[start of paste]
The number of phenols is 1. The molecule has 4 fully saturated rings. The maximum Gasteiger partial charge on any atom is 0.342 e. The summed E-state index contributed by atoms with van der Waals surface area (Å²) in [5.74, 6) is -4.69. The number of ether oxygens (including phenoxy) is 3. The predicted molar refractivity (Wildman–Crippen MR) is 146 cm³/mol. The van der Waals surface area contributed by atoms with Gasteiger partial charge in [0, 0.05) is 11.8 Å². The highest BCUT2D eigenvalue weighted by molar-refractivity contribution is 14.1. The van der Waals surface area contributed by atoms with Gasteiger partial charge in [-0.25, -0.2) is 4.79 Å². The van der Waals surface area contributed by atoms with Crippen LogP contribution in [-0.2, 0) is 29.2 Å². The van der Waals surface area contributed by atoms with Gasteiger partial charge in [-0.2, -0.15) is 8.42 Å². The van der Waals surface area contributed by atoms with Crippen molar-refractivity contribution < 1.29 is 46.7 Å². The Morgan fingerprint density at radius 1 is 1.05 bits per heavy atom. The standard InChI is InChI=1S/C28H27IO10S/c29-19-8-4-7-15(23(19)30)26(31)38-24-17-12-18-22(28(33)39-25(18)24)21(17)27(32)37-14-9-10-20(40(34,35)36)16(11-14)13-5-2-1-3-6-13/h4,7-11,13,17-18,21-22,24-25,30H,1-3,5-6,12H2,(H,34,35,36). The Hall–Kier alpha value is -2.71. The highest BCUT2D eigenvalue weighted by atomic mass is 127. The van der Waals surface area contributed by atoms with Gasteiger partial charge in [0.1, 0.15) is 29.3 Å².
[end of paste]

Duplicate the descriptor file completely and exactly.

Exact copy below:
The number of phenols is 1. The molecule has 4 fully saturated rings. The maximum Gasteiger partial charge on any atom is 0.342 e. The summed E-state index contributed by atoms with van der Waals surface area (Å²) in [5.74, 6) is -4.69. The number of ether oxygens (including phenoxy) is 3. The predicted molar refractivity (Wildman–Crippen MR) is 146 cm³/mol. The van der Waals surface area contributed by atoms with Gasteiger partial charge in [0, 0.05) is 11.8 Å². The highest BCUT2D eigenvalue weighted by molar-refractivity contribution is 14.1. The van der Waals surface area contributed by atoms with Gasteiger partial charge in [-0.25, -0.2) is 4.79 Å². The van der Waals surface area contributed by atoms with Crippen LogP contribution in [-0.2, 0) is 29.2 Å². The van der Waals surface area contributed by atoms with Gasteiger partial charge in [-0.2, -0.15) is 8.42 Å². The van der Waals surface area contributed by atoms with Crippen molar-refractivity contribution < 1.29 is 46.7 Å². The Morgan fingerprint density at radius 1 is 1.05 bits per heavy atom. The standard InChI is InChI=1S/C28H27IO10S/c29-19-8-4-7-15(23(19)30)26(31)38-24-17-12-18-22(28(33)39-25(18)24)21(17)27(32)37-14-9-10-20(40(34,35)36)16(11-14)13-5-2-1-3-6-13/h4,7-11,13,17-18,21-22,24-25,30H,1-3,5-6,12H2,(H,34,35,36). The Hall–Kier alpha value is -2.71. The highest BCUT2D eigenvalue weighted by atomic mass is 127. The van der Waals surface area contributed by atoms with Gasteiger partial charge in [0.1, 0.15) is 29.3 Å².